## Disjunction fallacy

In addition to extensionality violation, base-rate neglect, and the conjunction fallacy, the use of representativeness heuristic may lead to a disjunction fallacy. From probability theory the disjunction of two events is at least as likely as either of the events individually. For example, the probability of being either a physics or biology major is at least as likely as being a physics major, if not more likely. However, when a personality description (data) seems to be very representative of a physics major (e.g., pocket protector) over a biology major, people judge that it is more likely for this person to be a physics major than a natural sciences major (which is a superset of physics).

Further evidence that the representativeness heuristic may cause the disjunction fallacy comes from Bar-Hillel and Neter (1986).[11] They found that people judge a person who is highly representative of being a statistics major (e.g., highly intelligent, does math competitions) as being more likely to be a statistics major than a social sciences major (superset of statistics), but they do not think that he is more likely to be a Hebrew language major than a humanities major (superset of Hebrew language). Thus, only when the person seems highly representative of a category is that category judged as more probable than its superordinate category. These incorrect appraisals remained even in the face of losing real money in bets on probabilities.

## References

1. ^ Kahneman & Tversky, 1972
2. ^ Kahneman, Tversky, Daniel, Amos (1972). "Subjective probability: A judgment of representativeness". In Kahneman, Slovic, Tversky. Judgment under uncertainty: Heuristics and biases. Cambridge: Cambridge University Press.
3. ^ Kahneman, D (1972). Judgment under uncertainty: Heuristics and biases. Cambridge: Cambridge University Press.
4. ^ a b Tversky & Kahneman, 1982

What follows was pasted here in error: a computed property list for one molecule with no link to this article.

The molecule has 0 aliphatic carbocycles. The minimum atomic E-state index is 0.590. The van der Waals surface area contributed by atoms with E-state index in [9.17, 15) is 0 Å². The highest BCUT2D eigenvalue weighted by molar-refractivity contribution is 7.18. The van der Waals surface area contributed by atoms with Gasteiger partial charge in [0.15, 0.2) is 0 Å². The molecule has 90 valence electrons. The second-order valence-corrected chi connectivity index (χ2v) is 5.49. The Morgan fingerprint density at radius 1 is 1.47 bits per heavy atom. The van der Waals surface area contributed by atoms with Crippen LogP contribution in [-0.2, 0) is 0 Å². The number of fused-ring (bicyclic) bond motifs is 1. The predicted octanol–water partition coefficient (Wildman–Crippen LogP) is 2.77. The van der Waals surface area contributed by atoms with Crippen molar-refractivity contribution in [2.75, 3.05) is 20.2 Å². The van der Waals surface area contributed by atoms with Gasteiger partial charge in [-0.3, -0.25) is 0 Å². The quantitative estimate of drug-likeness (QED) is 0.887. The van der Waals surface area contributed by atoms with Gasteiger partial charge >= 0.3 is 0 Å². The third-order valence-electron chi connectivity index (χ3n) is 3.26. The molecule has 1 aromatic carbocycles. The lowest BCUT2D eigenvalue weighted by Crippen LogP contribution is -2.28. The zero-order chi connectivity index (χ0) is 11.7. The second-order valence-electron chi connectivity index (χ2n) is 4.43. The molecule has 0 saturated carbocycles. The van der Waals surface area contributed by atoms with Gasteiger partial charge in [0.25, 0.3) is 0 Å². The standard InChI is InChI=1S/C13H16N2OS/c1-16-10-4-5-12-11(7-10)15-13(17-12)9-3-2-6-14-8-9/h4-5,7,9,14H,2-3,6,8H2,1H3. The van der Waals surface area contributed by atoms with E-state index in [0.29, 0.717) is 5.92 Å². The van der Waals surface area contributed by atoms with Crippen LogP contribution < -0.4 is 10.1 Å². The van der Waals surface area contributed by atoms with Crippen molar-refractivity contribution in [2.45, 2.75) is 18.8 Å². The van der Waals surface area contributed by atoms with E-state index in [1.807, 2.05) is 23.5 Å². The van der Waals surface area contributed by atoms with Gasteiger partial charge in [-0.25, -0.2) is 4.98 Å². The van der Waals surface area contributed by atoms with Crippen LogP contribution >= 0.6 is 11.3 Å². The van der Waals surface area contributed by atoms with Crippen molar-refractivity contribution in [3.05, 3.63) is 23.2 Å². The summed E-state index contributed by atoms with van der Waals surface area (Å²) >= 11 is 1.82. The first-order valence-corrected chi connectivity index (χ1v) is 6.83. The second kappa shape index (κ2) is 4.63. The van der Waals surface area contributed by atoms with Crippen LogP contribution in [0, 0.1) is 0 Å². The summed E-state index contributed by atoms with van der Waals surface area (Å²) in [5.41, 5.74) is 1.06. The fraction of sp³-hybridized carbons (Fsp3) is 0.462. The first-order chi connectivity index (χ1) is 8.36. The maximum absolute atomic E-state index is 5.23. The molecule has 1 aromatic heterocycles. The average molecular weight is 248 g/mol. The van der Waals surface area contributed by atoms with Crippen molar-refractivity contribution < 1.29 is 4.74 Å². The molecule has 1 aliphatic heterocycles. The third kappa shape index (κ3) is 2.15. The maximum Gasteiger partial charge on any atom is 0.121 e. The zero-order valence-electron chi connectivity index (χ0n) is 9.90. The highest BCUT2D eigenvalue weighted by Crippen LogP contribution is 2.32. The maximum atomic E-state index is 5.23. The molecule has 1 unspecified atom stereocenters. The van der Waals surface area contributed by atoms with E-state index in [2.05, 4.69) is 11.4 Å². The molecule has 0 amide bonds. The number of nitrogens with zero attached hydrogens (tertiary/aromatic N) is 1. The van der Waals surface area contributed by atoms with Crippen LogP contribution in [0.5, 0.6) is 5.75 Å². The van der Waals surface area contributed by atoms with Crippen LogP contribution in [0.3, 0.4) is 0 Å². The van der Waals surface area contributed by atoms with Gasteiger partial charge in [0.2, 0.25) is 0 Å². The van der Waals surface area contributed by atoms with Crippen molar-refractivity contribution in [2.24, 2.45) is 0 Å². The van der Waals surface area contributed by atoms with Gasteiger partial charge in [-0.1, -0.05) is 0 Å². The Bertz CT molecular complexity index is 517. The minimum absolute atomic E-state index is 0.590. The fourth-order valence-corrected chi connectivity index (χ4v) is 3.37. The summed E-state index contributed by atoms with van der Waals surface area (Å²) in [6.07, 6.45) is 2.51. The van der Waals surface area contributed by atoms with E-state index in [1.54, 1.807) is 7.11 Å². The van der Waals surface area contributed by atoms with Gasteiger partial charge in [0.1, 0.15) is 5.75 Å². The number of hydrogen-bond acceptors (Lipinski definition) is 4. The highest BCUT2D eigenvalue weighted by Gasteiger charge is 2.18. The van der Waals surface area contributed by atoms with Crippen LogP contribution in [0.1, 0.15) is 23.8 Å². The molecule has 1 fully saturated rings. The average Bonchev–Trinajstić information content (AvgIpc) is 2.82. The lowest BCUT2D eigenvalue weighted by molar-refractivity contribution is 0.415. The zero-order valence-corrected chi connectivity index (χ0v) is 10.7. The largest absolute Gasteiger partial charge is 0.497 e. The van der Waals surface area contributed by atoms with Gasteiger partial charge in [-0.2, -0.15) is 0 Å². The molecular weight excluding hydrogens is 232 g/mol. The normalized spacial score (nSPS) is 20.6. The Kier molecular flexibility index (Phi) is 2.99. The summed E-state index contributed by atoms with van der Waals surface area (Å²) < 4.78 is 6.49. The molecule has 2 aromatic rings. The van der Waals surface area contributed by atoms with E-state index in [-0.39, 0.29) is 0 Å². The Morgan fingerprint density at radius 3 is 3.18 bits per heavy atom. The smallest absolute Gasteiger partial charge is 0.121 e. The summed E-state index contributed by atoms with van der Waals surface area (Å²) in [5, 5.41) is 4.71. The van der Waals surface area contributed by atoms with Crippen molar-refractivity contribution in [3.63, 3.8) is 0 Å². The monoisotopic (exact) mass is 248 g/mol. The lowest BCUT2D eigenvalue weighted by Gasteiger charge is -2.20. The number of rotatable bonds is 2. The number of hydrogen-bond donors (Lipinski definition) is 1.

5. ^ Fortune & Goodie, 2011
6. ^ Judgment under Uncertainty: Heuristics and Biases. Science, New Series, Vol. 185, No. 4157, pp. 1124-1131
7. ^ Human Inference: Strategies and Shortcomings of Social Judgment. Prentice Hall, Englewood Cliffs NJ, pp.115-118
8. ^ Nilsson, Juslin, Olsson, H, P, H (2008). "Exemplars in the mist: The cognitive substrate of the representativeness heuristic". Scandinavian Journal of Psychology 49: 201–212. doi:10.1111/j.1467-9450.2008.00646.x.
9. ^ Tversky, A., Kahneman, D. (1983). Extensional versus intuitive reasoning: The conjunction fallacy in probability judgments. "Psychological Review", 90, 293-315.
10. ^ Dawes, Mirels, Gold, Donahue (1993). Equating inverse probabilities in implicit personality judgments. Psychological Science,4,6, 396-400
11. ^ Bar-Hillel, M., Neter, E. (1986). How alike is it? versus how likely is it?: A disjunction fallacy in probability judgments, Journal of Personality and Social Psychology', 65, 1119-1131'
• Baron, J. (2000). Thinking and Deciding (3d ed.). Cambridge University Press.
• Plous, S. (1993). The Psychology of Judgement and Decision Making New York: McGraw-Hill
• Kahneman, D., & Tversky, A. (1973). On the Psychology of Prediction. Psychological Review, 80, 237-251.
• Tversky, A., & Kahneman, D. (1982). Evidential Impact of Base Rates. In D. Kahneman, P. Slovic, & A. Tversky (Eds.), Judgment under Uncertainty: Heuristics and Biases. Cambridge: Cambridge University Press.